Moving "from scripting to programming" is so much broader than whether to embrace
a "fully fledged, object oriented approach"!
Conway's Ten Essential Development Practices
should help you appreciate that. For example:
- Design the Module's Interface First. The most important aspect of any module is not how it implements the facilities it provides, but the way in which it provides those
facilities in the first place.
- Write the Test Cases Before the Code.
- Use a Revision Control System.
- Add New Test Cases Before you Start Debugging.
- Don't Optimize Code -- Benchmark It.
Modularity is a fundamental aspect of all successful large programs.
In Perl therefore, modules are fundamental and you must master them.
A study of top-rated CPAN modules is time well spent.
For more details see: Writing Solid CPAN Modules.
High-level Design Checklist
- Know Architectural patterns. Choose wisely. Multitier archtecture is common.
- Coupling and Cohesion. Systems should be designed as a set of cohesive modules as loosely coupled as is reasonably feasible.
- Testability. Systems should be designed so that components can be easily tested in isolation.
- Information hiding: Minimize the exposure of implementation details; provide stable interfaces to protect the remainder of the program from the details of the implementation (which are likely to change). Don't just provide full access to the data used in the implementation. Minimize the use of global data.
- Interfaces matter. Once an interface becomes widely used, changing it becomes practically impossible (just about anything else can be fixed in a later release).
- Design the module's interface first.
- Design interfaces that are: consistent; easy to use correctly; hard to use incorrectly; easy to read, maintain and extend; clearly documented; appropriate to your audience. Be sufficient, not complete; it is easier to add a new feature than to remove a mis-feature.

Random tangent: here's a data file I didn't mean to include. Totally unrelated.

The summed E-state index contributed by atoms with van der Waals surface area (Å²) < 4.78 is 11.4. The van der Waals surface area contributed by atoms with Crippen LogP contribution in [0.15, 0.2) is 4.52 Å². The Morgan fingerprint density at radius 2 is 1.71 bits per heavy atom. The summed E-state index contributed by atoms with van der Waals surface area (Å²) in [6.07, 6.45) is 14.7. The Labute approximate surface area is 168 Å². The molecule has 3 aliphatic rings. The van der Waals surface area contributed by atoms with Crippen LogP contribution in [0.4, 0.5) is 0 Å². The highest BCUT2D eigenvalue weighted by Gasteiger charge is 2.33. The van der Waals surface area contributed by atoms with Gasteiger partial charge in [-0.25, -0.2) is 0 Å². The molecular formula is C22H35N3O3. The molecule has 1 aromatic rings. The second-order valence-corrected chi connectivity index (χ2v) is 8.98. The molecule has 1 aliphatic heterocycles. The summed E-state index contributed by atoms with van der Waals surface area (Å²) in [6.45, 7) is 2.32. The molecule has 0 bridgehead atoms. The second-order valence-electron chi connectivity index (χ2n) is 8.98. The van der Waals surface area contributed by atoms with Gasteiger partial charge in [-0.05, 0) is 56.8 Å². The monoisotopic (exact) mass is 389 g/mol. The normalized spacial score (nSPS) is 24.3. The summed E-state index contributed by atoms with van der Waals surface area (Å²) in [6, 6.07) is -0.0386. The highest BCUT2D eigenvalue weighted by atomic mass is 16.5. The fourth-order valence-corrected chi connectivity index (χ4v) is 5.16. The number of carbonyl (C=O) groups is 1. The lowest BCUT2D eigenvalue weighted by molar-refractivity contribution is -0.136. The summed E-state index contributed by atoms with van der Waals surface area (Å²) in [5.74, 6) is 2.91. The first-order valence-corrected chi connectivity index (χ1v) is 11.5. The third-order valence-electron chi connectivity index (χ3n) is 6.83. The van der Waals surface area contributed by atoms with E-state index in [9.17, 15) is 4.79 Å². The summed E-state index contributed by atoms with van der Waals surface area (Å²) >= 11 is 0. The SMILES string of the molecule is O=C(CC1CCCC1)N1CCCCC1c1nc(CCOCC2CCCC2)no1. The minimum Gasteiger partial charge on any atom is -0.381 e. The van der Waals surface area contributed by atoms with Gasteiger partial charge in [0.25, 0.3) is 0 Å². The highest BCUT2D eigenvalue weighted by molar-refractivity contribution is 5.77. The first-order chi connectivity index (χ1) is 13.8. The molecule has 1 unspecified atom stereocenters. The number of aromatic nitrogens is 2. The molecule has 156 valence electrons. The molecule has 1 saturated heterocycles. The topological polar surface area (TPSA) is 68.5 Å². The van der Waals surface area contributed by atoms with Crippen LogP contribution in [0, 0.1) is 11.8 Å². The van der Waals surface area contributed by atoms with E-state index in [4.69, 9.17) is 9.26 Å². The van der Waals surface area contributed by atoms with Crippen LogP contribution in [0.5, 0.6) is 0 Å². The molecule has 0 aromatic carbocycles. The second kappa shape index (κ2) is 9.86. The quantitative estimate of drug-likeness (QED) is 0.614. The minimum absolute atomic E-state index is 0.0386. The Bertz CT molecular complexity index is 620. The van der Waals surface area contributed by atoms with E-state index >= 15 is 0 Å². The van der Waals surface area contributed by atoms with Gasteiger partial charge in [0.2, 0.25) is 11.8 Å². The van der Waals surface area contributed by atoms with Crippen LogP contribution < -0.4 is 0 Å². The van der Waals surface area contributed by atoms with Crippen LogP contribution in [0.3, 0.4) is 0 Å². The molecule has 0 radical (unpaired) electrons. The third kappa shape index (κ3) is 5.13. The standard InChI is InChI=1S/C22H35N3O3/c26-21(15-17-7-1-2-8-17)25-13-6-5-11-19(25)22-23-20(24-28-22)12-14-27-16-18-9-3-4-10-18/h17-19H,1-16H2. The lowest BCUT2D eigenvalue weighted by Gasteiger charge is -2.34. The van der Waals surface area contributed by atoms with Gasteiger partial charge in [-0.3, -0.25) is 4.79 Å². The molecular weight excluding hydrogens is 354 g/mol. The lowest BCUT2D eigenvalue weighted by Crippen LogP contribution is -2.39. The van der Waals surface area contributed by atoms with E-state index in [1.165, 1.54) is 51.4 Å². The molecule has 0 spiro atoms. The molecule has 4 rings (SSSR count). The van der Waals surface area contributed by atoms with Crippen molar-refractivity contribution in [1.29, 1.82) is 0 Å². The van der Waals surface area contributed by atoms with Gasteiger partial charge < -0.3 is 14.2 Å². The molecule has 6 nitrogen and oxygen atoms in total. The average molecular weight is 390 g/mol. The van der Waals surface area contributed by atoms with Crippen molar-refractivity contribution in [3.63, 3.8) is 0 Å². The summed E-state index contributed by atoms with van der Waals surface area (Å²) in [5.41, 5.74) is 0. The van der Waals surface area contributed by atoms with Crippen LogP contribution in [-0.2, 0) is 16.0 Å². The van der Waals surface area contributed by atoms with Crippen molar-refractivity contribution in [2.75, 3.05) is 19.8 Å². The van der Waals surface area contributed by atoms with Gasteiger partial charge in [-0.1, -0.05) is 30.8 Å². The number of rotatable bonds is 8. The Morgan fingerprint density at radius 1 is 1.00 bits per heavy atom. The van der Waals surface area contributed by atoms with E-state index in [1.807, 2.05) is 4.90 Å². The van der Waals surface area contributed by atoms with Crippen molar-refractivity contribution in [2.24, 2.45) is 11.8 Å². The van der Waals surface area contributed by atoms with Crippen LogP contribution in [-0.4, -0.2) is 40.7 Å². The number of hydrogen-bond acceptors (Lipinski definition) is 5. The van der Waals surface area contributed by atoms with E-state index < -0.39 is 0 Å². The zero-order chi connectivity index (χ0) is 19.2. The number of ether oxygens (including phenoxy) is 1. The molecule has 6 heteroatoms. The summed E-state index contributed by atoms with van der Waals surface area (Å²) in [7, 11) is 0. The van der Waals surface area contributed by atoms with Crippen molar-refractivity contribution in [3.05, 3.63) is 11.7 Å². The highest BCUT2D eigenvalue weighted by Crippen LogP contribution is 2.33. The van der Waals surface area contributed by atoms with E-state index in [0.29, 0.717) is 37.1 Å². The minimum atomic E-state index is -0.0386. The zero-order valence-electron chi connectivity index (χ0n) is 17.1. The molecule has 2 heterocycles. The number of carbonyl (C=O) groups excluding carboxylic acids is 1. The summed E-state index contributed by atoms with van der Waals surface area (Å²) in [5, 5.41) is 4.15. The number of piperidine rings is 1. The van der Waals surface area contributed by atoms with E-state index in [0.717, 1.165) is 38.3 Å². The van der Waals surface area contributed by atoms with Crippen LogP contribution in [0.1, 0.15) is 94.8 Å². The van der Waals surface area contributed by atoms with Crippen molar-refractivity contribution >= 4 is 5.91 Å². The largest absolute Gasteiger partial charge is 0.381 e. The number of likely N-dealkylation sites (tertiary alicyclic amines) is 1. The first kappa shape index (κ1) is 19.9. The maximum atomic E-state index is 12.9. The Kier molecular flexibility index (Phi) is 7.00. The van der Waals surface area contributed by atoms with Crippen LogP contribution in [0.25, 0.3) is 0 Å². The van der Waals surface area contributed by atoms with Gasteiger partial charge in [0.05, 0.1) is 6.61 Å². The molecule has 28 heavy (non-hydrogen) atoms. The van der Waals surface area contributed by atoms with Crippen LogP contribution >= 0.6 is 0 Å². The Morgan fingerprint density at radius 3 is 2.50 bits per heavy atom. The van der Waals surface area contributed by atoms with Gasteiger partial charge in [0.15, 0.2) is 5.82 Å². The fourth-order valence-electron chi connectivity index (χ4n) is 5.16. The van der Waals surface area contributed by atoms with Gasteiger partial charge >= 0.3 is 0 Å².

- Use descriptive, explanatory, consistent and regular names.
- Correctness, simplicity and clarity come first. Avoid unnecessary cleverness. If you must rely on cleverness, encapsulate and comment it.
- DRY (Don't repeat yourself).
- Establish a rational error handling policy and follow it strictly.
As for whether and when to use OO, there is no substitute for judgement and taste
based on understanding and experience.
A simple rule of thumb is to ask "do I need more than one?":
if the answer is yes, an object is indicated;
if the answer is no, then a module.
For some general background on programming paradigms,
I quite like Stroustrup's description of different programming styles in C++,
a multi-paradigm programming language:
- Procedural: Decide which procedures you want; use the best algorithms you can find.
- Modular: Decide which modules you want; partition the program so that data is hidden within modules.
- Data Abstraction: Decide which types you want; provide a full set of operations for each type.
- Object Oriented: Decide which classes you want; provide a full set of operations for each class; make commonality explicit by using inheritance.
- Generic: Decide which algorithms you want; parameterize them so that they work for a variety of suitable types and data structures.
Though Perl is also a multi-paradigm language, it has significant differences from C++ --
for example, Perl is dynamically typed while C++ is statically typed --
so a Perl design of a given system may vary significantly from a C++ one.
Updated 2020: Minor changes to "High-level Design Checklist" section.